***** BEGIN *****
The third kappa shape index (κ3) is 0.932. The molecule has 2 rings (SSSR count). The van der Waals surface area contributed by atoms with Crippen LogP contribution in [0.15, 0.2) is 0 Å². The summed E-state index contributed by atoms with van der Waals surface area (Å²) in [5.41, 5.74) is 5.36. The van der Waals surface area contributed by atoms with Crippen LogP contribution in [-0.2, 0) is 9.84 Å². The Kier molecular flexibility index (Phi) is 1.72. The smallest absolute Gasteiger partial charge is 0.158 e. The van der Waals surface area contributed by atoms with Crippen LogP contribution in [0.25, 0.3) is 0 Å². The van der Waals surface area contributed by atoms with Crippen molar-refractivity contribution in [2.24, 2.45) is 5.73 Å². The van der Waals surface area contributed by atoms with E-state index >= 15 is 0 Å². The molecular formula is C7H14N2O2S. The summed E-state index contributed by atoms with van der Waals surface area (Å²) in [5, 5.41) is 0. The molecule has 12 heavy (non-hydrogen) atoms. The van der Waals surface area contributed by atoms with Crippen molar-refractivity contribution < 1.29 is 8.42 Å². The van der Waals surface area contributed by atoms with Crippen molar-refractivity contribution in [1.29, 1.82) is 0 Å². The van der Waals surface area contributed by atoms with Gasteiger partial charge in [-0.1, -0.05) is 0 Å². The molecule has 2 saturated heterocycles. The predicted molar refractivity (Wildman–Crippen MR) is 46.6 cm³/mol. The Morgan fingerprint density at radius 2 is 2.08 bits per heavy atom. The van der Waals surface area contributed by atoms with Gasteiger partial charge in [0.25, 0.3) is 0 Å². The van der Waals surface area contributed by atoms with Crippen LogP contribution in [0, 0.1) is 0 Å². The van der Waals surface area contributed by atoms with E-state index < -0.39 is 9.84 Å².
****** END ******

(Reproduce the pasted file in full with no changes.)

The third kappa shape index (κ3) is 0.932. The molecule has 2 rings (SSSR count). The van der Waals surface area contributed by atoms with Crippen LogP contribution in [0.15, 0.2) is 0 Å². The summed E-state index contributed by atoms with van der Waals surface area (Å²) in [5.41, 5.74) is 5.36. The van der Waals surface area contributed by atoms with Crippen LogP contribution in [-0.2, 0) is 9.84 Å². The Kier molecular flexibility index (Phi) is 1.72. The smallest absolute Gasteiger partial charge is 0.158 e. The van der Waals surface area contributed by atoms with Crippen LogP contribution in [0.25, 0.3) is 0 Å². The van der Waals surface area contributed by atoms with Crippen molar-refractivity contribution in [2.24, 2.45) is 5.73 Å². The van der Waals surface area contributed by atoms with E-state index >= 15 is 0 Å². The molecular formula is C7H14N2O2S. The summed E-state index contributed by atoms with van der Waals surface area (Å²) in [5, 5.41) is 0. The molecule has 12 heavy (non-hydrogen) atoms. The van der Waals surface area contributed by atoms with Crippen molar-refractivity contribution < 1.29 is 8.42 Å². The van der Waals surface area contributed by atoms with Crippen molar-refractivity contribution in [1.29, 1.82) is 0 Å². The van der Waals surface area contributed by atoms with Gasteiger partial charge in [-0.1, -0.05) is 0 Å². The molecule has 2 saturated heterocycles. The predicted molar refractivity (Wildman–Crippen MR) is 46.6 cm³/mol. The Morgan fingerprint density at radius 2 is 2.08 bits per heavy atom. The van der Waals surface area contributed by atoms with Gasteiger partial charge in [0.25, 0.3) is 0 Å². The van der Waals surface area contributed by atoms with Crippen LogP contribution in [0, 0.1) is 0 Å². The van der Waals surface area contributed by atoms with E-state index < -0.39 is 9.84 Å².